Last updated: Aug 06, 2008
katherine-elmore
(KATHERINE ELMORE)
I have to make this week's entry rather short, because I'm studying for law school final exams. So along with my extreme lack of time and patience at the moment, I'm also facing an extremely stressful situation for the first time as a nonsmoker.


Everyone knows that anything done in the name of "exam preparation" is excusable. I'm not sure what it is about exams that makes us feel like the dark circles under our eyes, the shaking hands from too much caffeine, and a generally disheveled appearance are the signs of someone who is really prepared.

I knew I would have exams at some point, but I never really imagined what it would be like to prepare for exams without smoking. Most of my classmates are responsible adults with good jobs and families, and all have four or more years of college and/or graduate school behind them. Preparing for finals is hardly a new concept. But I'm not the only one who feels like exam week is automatic permission to indulge in some vices; in fact, I know several people who can trace the root of their coffee and cigarette addictions to a dreaded week of final exams long ago.

There's a memorable line in the movie Airplane! when Lloyd Bridges' character says, "Looks like I picked the wrong week to quit smoking." He goes on to say the same thing about quitting drinking, amphetamines, and sniffing glue—fortunately I don't have those addictions. Still, I can't help but think of that line every time I reach the end of a chapter and want to step outside. My thought process goes something like, Oh, yeah. I'm not doing that. Wonder what's in the fridge? Oh, right. I'm not doing that either.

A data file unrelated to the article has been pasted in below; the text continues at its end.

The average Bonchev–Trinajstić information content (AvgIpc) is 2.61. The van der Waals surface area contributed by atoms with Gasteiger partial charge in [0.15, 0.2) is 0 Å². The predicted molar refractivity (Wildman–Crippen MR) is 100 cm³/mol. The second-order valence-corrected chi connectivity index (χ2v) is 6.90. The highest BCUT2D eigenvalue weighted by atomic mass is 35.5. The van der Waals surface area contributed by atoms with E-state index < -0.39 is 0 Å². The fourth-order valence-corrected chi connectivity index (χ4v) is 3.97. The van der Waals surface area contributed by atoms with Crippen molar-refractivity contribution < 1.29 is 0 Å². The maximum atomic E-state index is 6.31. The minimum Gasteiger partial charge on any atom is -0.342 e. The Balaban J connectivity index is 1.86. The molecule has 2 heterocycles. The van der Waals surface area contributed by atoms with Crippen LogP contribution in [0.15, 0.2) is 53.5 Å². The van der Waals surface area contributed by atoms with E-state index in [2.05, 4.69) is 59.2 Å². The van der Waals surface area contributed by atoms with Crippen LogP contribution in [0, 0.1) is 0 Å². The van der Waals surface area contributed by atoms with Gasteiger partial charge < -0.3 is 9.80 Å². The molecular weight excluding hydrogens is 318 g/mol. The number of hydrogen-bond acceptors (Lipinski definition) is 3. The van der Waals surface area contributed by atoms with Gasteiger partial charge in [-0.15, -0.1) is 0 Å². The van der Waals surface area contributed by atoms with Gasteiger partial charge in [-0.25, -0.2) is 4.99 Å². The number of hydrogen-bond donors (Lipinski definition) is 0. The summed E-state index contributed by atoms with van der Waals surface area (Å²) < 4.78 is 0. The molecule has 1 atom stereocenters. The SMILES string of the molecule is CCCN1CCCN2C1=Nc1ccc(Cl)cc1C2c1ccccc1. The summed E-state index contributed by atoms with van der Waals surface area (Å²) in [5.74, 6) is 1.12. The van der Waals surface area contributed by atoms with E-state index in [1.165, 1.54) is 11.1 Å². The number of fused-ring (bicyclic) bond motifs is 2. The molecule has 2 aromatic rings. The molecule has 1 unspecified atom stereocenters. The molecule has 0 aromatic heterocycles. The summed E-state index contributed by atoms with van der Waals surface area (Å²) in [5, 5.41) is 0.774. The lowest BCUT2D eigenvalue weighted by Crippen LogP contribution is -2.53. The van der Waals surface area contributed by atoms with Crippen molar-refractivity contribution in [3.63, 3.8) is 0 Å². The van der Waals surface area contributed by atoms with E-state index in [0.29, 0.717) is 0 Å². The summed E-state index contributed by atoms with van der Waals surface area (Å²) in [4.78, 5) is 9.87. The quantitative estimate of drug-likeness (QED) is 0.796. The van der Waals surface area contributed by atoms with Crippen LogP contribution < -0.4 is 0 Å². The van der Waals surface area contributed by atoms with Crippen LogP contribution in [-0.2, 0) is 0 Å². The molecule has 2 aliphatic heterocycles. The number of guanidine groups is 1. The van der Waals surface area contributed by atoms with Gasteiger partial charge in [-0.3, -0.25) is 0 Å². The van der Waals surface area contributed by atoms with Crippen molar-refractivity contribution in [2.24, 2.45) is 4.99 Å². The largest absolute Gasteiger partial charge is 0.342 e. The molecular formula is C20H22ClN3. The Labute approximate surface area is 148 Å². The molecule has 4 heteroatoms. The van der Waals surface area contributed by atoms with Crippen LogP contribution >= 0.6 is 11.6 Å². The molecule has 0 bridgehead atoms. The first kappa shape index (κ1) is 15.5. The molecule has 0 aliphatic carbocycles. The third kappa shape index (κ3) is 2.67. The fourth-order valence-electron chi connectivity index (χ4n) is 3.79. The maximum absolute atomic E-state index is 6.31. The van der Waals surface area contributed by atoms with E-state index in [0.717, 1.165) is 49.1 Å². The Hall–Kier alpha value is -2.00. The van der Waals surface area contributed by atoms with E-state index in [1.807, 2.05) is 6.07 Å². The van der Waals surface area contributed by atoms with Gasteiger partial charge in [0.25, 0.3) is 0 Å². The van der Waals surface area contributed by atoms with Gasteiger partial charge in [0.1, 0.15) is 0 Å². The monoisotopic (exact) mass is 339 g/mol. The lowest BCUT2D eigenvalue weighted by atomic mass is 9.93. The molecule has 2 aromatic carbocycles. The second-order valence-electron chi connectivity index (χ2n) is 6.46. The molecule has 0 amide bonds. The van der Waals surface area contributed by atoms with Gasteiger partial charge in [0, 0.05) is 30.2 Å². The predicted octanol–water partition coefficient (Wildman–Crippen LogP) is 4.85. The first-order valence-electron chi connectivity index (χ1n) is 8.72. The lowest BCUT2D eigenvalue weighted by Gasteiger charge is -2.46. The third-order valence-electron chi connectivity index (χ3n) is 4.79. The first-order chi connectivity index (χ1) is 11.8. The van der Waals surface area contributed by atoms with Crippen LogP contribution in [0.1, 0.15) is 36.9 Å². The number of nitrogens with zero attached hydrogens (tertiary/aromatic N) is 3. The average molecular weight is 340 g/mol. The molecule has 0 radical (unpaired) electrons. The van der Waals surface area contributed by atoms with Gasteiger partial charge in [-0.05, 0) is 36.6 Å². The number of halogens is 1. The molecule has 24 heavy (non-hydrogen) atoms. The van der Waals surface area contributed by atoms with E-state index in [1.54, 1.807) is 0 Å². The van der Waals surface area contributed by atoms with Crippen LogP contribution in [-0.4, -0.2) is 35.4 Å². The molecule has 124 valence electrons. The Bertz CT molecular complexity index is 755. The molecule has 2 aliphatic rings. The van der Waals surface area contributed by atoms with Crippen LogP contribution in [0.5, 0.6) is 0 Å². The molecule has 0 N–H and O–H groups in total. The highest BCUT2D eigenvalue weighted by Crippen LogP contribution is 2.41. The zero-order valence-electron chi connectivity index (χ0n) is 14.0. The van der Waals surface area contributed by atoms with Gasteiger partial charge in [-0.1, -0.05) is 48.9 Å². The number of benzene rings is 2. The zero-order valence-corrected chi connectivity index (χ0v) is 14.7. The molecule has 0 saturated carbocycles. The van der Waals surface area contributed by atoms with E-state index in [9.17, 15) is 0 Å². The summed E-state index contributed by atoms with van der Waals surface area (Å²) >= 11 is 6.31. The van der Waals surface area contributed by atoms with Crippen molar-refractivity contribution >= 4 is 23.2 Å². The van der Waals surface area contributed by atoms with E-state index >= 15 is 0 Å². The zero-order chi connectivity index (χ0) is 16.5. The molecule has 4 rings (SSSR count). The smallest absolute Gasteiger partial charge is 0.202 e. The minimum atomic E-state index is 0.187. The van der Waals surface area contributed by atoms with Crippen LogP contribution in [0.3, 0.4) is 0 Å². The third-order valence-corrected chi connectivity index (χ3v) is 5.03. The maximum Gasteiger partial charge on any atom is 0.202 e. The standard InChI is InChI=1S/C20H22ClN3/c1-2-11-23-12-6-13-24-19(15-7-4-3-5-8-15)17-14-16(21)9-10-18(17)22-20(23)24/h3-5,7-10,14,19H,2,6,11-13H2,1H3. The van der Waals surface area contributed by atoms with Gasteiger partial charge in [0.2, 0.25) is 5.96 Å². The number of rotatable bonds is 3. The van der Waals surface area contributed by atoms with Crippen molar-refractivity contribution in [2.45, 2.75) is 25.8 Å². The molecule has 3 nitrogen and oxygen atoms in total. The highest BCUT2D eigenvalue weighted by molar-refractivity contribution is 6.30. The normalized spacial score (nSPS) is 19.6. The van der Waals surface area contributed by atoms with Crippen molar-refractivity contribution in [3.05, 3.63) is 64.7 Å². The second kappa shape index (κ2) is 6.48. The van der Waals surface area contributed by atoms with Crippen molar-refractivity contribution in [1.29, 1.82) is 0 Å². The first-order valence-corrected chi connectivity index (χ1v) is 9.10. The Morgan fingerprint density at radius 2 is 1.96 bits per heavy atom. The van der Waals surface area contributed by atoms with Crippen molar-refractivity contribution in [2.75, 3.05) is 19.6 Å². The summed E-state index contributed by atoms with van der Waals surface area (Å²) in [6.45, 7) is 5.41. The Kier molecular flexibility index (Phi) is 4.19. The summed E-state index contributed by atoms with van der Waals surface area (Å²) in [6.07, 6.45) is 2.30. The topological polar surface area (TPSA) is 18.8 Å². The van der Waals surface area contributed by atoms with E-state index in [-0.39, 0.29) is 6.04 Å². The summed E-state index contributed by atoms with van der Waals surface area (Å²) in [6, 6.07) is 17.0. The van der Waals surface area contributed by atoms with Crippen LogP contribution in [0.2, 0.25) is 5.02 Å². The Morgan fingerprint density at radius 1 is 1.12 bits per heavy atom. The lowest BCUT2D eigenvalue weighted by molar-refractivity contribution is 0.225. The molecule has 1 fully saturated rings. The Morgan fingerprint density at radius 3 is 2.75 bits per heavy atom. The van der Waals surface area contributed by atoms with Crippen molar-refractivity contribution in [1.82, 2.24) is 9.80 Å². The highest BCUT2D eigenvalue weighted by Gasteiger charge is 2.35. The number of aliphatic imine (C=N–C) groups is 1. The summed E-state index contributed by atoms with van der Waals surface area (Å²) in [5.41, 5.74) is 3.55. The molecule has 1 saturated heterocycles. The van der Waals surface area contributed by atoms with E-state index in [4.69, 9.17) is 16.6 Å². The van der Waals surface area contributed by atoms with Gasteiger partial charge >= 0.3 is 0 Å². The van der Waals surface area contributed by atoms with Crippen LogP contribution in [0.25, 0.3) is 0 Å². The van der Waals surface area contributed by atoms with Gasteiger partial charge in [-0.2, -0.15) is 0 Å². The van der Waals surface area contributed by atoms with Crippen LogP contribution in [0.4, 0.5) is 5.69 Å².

And you know what? I didn't realize how disruptive smoke breaks really are to studying until I stopped taking them. I can break out a piece of gum, or grab a diet soda, and keep plowing on for hours. I'm surprised to discover I don't feel any additional stress or particularly deprived. Just like learning any new skill, quitting smoking takes practice. I think I'm getting better at it.

At first I thought of this as a challenge to be overcome. How on earth will I get through finals without cigarettes? The more I thought about it, though, the more I realized that it's no more of a challenge than anything else about quitting smoking. Life is stressful and challenging, some days more than others, and most people learn to deal with it without ruining their health. I feel confident that if they can do it, so can I! Or that might just be the 14 cups of coffee talking.

Now I wonder if there's any ice cream left...

Read Katherine's previous posts:
The Elephant in the Room (July 30, 2008)
James Bond Tried to Hypnotize Me to Stop Smoking (July 23, 2008)
I Quit! (I Think) (July 16, 2008)
I'm Quitting Tomorrow (July 9, 2008)

Also read Libby's quitting blog